Accommodating our Eighteenth Century Constitution to the government that Congress has shaped in the intervening two and a quarter centuries, Professor Strauss argues, requires accepting the difference between the President’s role as “Commander in Chief” of the Nation’s military, and his right to seek written opinions from those Congress has empowered to administer domestic laws under his oversight. Thus, the question for today is not whether the PCAOB offends Eighteenth Century ideas about government structure, but the question asked by Professors Bruff, Lawson, and Pildes – whether the relationships between PCAOB and SEC, SEC and President meet the constitutional necessity for effective presidential oversight of the execution of federal law or not. The Constitution does not require more than this and, Professors Calabresi and Yoo to the contrary notwithstanding, the Court should and surely will avoid a result imperiling the wide range of governmental agencies Congress has created, the President has overseen, and the courts have treated as legitimate wielders of government authority over the many years since the Constitution was written.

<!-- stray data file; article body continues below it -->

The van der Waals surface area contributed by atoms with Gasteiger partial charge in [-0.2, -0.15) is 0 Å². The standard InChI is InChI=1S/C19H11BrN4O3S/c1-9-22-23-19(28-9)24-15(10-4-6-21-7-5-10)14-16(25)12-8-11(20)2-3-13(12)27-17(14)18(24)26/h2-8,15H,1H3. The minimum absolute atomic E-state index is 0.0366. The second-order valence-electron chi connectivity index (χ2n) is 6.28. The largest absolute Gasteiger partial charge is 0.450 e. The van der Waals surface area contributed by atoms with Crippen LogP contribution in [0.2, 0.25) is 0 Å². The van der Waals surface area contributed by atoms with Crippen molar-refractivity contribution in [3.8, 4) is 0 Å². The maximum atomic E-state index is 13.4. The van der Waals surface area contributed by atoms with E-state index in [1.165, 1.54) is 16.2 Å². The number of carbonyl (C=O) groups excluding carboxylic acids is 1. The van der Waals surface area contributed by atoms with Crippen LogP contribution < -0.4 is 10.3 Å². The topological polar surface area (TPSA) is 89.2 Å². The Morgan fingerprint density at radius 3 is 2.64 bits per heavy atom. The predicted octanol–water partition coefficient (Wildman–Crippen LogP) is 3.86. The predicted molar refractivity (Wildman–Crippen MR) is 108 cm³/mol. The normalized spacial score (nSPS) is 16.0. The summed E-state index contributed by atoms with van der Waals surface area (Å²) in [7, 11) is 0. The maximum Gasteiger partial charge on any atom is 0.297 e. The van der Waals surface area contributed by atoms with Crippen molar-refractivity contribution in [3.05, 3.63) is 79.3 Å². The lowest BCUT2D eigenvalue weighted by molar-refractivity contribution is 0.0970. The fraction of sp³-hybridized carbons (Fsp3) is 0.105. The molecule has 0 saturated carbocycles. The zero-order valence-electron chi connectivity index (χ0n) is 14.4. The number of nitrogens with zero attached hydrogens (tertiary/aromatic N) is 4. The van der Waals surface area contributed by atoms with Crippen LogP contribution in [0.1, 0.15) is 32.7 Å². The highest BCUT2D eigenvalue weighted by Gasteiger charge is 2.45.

Peter L. Strauss,
Our Twenty-First Century Constitution,
Vanderbilt Law Review En Banc, Vol. 62, p. 121, 2009; Columbia Public Law Research Paper No. 10-227
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